Base metals should continue to do well in 2018 along with the US steel industry, though American coal will continue to lose ground to natural gas.
These are the key conclusions of Moody's Investor Service, which released a recent report summarizing commentary from analysts at a Jan. 18 teleconference.
Probably the most positive aspects of the report, with the least conditions attached, relate to base metals. According to Moody's, the recovery in base metals that began in 2016 and gained momentum in 2017, spurred by global economic growth, is likely to continue this year, driven by China which holds sway as a major base metals importer and exporter. However Moody's points out that Chinese growth in 2018 is expected to slip to 6.6% from 6.9% in 2017, due to a slowing of stimulus measures that propelled infrastructure and property investment last year. Still, it expects that stronger Purchasing Managers' Indices (PMIs) will remain strong in other economies, "providing better support to the market fundamentals than has been seen over the last several years." In other words, base metals prices should remain strong. Moody's gives a nice summary of what occurred within the base metals complex in 2017 and the factors that are driving prices up:
Prices rose across almost all the metals in 2017, as each responded to specific drivers including labor disruptions, mine closures and capacity curtailments in China, and legislative changes in other countries. This, in conjunction with actions such as reducing capital expenditures and dividends, enabled the industry to repair and strengthen balance sheets by materially reducing the amount of debt in the capital structure after years of excessive spending and value destruction.
Emerging mega trends, such as the increase in demand for copper, nickel, lithium, and cobalt tied to expected increases in production of electric vehicles, is also driving some of the current price momentum. Reduced investment in mined production over the past few years has led to a potential deficit in some of these metals, and meeting expected demand appears to present a challenge.
With respect to the US steel industry, Moody's pointed out that higher drill rig counts created better demand for steel drill pipe producers such as US Steel Corp. – which allowed the company to almost break even in Q4 2017. Construction markets also grew steadily although margins for long producers of rebar were compressed by high imports. Demand for steel in autos is expected to be solid in 2018, while the piping and tubing sector should see better prices. Hot rolled coil steel prices have risen in 2018 to around $740 a ton from an average $620 in 2017. But a confluence of factors including China restarting steel mills idled in the winter, has Moody's lowering the price range to between $650 and $700 per ton.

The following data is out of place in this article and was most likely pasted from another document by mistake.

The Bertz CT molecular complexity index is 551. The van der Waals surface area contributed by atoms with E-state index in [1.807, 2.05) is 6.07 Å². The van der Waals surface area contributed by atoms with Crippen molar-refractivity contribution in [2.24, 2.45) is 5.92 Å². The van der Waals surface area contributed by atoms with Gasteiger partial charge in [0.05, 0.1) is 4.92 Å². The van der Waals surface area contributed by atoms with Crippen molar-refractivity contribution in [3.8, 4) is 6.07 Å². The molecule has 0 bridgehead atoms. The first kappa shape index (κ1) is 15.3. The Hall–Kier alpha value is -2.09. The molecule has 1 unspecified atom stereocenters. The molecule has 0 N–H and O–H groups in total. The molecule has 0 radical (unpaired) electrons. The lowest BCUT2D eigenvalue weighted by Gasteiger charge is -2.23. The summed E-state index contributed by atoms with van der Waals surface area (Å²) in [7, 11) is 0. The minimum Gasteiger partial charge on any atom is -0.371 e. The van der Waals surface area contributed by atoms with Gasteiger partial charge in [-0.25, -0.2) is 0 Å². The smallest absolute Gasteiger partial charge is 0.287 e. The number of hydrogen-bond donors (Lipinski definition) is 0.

Moody's also mentions increasing steel imports, which rose 15% to 35 million tons in 2017, "on widening spreads, improved energy sector dynamics and a rise in imports ahead of the outcome of an investigation by the Commerce Department into national security implications of steel imports, known as a Section 232 probe."
"The outcome from the Section 232 investigation remains uncertain, but we expect continued pricing support from current tariffs and ongoing circumvention and trade cases."
The US Department of Commerce has proposed hefty tariffs on imports of Chinese aluminium and steel, based on national security considerations. But on Saturday China vowed to strike back if the 24% tariff on steel imports and at least 7.7% on aluminum imports – or higher tariffs on steel and aluminum from 12 countries including China – by limiting imports of American agricultural products.
According to the US Census Bureau, China exported about 740,000 tonnes of steel products to the US last year, around 6% less than 2016, reported the South China Morning Post.
Moody's pointed out that thermal coal prices are likely to strengthen this year, and US metallurgical coal producers are benefiting from higher prices. It expects met-coal prices to swing from $95 to $145 a tonne. However the investor service couldn't escape the fact that US coal will continue to decline in favour of cheaper natural gas, although it pointed out that the United States still generates 30% of its electricity from coal.